During the 2000s Britain built more than 15 million cars, topping production levels in the 1970s and 1980s. The decade was on course to be the country's most productive yet until the recession struck, the SMMT said.
But even as Britain teeters on the brink of recession again, multinational car companies like Jaguar Land Rover, Tata Motors, Aston Martin, MG, Toyota, Nissan, BMW and GM's Opel/Vauxhall unit are pumping money into the country's automotive sector at an unprecedented rate.
Automakers have announced combined investments worth more than 3.9 billion pounds in Britain's automotive industry and its supply chain so far this year, creating 7,400 new jobs, according to SMMT data.
Analysts say logistics, which enable just-in-time manufacturing, good infrastructure, world-class research capability, a flexible, high-quality workforce and a strong manufacturing heritage give Britain an advantage.
"There's no doubt that the global motor industry sees the UK as a very important part of their businesses and they have consequently invested here, and more so over the last two years than we've probably seen for the last two decades, so it's a good time," said Paul Everitt, Chief Executive of the SMMT.
While car production ceased at Ford's flagship British plant in Dagenham and at a Vauxhall plant in Luton after the recession in the early 2000s, Britain has not seen any facilities close over the last three years despite the worst global financial crisis since the 1930s Great Depression.
"We've been through that point where there have been lots of job losses and we've been through that rationalisation process -- a lot of plants in other countries still have to go through that," Fletcher said, adding that he saw continental European plants as being at greater risk of closure than British plants.
In September Wolverhampton fought off competition from India with the British government's backing to win 355 million pounds' worth of investment from Jaguar Land Rover to manufacture low emission engines, creating 750 new jobs and thousands more across the wider economy.
The Indian-owned luxury carmaker said last month it would also create 1,000 new jobs at its facility in Solihull near Birmingham -- more than a 25 percent increase in the plant's workforce -- as it seeks to launch 40 new products over the next five years.
Variety leads to resilience
Britain is home to seven volume carmakers, six commercial vehicle manufacturers, 11 bus and coach producers, more than 10 niche and specialist vehicle manufacturers and eight of the world's 12 Formula One teams. More than one million vehicles and two million engines are produced in Britain every year.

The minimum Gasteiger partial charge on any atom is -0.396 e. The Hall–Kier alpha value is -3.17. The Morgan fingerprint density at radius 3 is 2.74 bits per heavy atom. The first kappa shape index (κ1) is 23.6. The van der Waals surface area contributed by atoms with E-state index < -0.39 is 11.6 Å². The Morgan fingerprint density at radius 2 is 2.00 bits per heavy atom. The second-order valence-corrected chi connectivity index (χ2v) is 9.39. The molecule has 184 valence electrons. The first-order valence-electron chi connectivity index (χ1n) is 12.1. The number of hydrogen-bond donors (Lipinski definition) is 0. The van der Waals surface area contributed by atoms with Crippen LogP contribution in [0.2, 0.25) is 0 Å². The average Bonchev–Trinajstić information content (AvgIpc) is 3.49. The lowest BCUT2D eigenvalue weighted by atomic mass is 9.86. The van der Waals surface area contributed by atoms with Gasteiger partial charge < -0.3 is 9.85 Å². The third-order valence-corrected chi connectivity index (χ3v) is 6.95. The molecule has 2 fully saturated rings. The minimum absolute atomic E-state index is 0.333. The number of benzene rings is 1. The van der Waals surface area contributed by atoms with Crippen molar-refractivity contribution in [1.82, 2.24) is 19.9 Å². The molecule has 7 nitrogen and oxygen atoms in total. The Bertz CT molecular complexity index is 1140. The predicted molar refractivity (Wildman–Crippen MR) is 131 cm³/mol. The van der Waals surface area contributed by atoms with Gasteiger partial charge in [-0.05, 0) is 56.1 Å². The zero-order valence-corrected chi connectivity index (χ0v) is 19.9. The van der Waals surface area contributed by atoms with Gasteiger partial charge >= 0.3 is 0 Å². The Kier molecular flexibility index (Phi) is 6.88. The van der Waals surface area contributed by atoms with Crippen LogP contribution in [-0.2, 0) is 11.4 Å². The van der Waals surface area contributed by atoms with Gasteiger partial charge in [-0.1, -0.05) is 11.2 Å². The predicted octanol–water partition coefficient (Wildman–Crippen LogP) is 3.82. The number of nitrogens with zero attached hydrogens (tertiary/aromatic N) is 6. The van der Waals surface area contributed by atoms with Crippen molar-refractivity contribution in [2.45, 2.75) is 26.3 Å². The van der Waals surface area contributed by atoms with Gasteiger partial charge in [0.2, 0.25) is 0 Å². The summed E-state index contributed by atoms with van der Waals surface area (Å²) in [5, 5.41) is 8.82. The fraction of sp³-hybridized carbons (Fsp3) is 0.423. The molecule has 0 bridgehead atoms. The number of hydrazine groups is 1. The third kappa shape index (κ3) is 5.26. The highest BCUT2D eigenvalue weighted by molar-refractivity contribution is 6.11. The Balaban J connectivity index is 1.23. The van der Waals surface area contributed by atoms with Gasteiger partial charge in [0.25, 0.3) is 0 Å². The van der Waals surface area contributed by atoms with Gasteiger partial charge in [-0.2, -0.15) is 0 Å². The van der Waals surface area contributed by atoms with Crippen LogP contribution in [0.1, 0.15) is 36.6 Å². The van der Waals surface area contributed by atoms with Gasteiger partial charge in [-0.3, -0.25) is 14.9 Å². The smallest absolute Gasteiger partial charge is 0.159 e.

"If you look at the British car industry, it's not only successful but it's also very varied and that makes it quite resilient," said Paul Nieuwenhuis, Director of the Centre for Automotive Industry Research.
No new plant closures are on the horizon because foreign companies with operations in Britain are increasingly embedded in the country's economy and uprooting them would cost too much, Autoanalysis Director Ian Henry said.
He said companies like Bentley, Rolls Royce, Aston Martin, Jaguar Land Rover and Lotus had no choice but to keep production in Britain anyway: "In the case of those iconic British brands, I think the fact that they're made in the UK matters a great deal to a large number of the consumers."
Concerns persist over domestic demand and the effect of the euro zone crisis and global economic downturn on international markets, but the analysts were largely sanguine.
Sales of new cars in Britain fell by 4.2 percent on the year in November to 134,027 units, SMMT data shows.
"As long as export markets hold up, whether they be the U.S. or Asia, I think the UK car industry will fare well," Barclays Capital analyst Michael Tyndall said.
Britain typically exports more than 75 percent of the vehicles it manufactures; more than one in ten cars produced in Britain are exported to America and around 12 percent are shipped to Asia.
The specialist nature of many of the vehicles that are produced in Britain should shield the country's car industry to some extent, Fletcher said.
And the high value-added cars like Jaguars, Land Rovers, Rolls Royces and Minis produced in Britain are not threatened by competition from lower wage cost economies as much as carmakers at the lower end of the market like Renault or Fiat, said Nieuwenhuis.
With the shift towards the kind of greener, more fuel-efficient cars in which Britain specialises about to take off, experts said the country's total vehicle exports, which are worth around 25 billion pounds every year, could rise further.
"What you are seeing globally, apart from in the U.S., is a slow but sure move towards smaller engine cars which actually favors where we are and what we're doing, so in terms of UK manufacturers, I feel very positive," Raistrick said.